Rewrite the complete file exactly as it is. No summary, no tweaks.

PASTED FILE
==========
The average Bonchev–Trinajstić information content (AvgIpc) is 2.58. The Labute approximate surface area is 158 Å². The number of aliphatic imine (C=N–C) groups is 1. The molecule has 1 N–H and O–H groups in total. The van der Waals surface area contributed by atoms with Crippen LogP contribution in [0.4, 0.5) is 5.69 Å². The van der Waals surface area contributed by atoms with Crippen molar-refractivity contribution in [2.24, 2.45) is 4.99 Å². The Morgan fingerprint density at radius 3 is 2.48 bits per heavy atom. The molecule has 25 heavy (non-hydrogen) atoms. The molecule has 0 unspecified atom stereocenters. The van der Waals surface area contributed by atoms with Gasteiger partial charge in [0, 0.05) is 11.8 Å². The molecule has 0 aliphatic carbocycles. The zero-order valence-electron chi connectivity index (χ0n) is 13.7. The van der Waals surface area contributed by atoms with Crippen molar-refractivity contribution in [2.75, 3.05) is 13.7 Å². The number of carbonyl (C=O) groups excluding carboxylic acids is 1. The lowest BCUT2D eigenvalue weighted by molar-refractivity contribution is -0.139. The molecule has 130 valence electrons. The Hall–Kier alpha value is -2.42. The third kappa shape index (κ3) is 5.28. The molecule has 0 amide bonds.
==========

The average Bonchev–Trinajstić information content (AvgIpc) is 2.58. The Labute approximate surface area is 158 Å². The number of aliphatic imine (C=N–C) groups is 1. The molecule has 1 N–H and O–H groups in total. The van der Waals surface area contributed by atoms with Crippen LogP contribution in [0.4, 0.5) is 5.69 Å². The van der Waals surface area contributed by atoms with Crippen molar-refractivity contribution in [2.24, 2.45) is 4.99 Å². The Morgan fingerprint density at radius 3 is 2.48 bits per heavy atom. The molecule has 25 heavy (non-hydrogen) atoms. The molecule has 0 unspecified atom stereocenters. The van der Waals surface area contributed by atoms with Gasteiger partial charge in [0, 0.05) is 11.8 Å². The molecule has 0 aliphatic carbocycles. The zero-order valence-electron chi connectivity index (χ0n) is 13.7. The van der Waals surface area contributed by atoms with Crippen molar-refractivity contribution in [2.75, 3.05) is 13.7 Å². The number of carbonyl (C=O) groups excluding carboxylic acids is 1. The lowest BCUT2D eigenvalue weighted by molar-refractivity contribution is -0.139. The molecule has 130 valence electrons. The Hall–Kier alpha value is -2.42. The third kappa shape index (κ3) is 5.28. The molecule has 0 amide bonds.